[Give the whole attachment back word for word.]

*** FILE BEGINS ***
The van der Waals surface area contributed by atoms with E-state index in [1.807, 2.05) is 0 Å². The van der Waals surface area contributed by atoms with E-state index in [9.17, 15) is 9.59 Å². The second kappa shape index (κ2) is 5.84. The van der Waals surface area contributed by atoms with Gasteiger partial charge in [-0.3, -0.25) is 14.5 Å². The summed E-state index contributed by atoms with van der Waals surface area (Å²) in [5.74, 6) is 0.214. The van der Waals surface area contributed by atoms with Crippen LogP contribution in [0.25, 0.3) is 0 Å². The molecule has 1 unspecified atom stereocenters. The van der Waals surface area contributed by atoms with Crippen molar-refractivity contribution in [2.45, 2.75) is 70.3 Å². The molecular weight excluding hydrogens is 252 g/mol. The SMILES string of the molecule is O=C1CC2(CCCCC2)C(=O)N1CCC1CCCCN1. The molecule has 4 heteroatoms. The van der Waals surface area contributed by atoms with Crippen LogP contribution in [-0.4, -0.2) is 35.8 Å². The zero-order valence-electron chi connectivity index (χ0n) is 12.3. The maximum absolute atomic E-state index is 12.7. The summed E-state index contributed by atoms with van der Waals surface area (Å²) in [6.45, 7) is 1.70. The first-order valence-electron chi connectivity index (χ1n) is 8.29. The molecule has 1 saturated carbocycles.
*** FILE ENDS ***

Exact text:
The van der Waals surface area contributed by atoms with E-state index in [1.807, 2.05) is 0 Å². The van der Waals surface area contributed by atoms with E-state index in [9.17, 15) is 9.59 Å². The second kappa shape index (κ2) is 5.84. The van der Waals surface area contributed by atoms with Gasteiger partial charge in [-0.3, -0.25) is 14.5 Å². The summed E-state index contributed by atoms with van der Waals surface area (Å²) in [5.74, 6) is 0.214. The van der Waals surface area contributed by atoms with Crippen LogP contribution in [0.25, 0.3) is 0 Å². The molecule has 1 unspecified atom stereocenters. The van der Waals surface area contributed by atoms with Crippen molar-refractivity contribution in [2.45, 2.75) is 70.3 Å². The molecular weight excluding hydrogens is 252 g/mol. The SMILES string of the molecule is O=C1CC2(CCCCC2)C(=O)N1CCC1CCCCN1. The molecule has 4 heteroatoms. The van der Waals surface area contributed by atoms with Crippen LogP contribution in [-0.4, -0.2) is 35.8 Å². The zero-order valence-electron chi connectivity index (χ0n) is 12.3. The maximum absolute atomic E-state index is 12.7. The summed E-state index contributed by atoms with van der Waals surface area (Å²) in [6.45, 7) is 1.70. The first-order valence-electron chi connectivity index (χ1n) is 8.29. The molecule has 1 saturated carbocycles.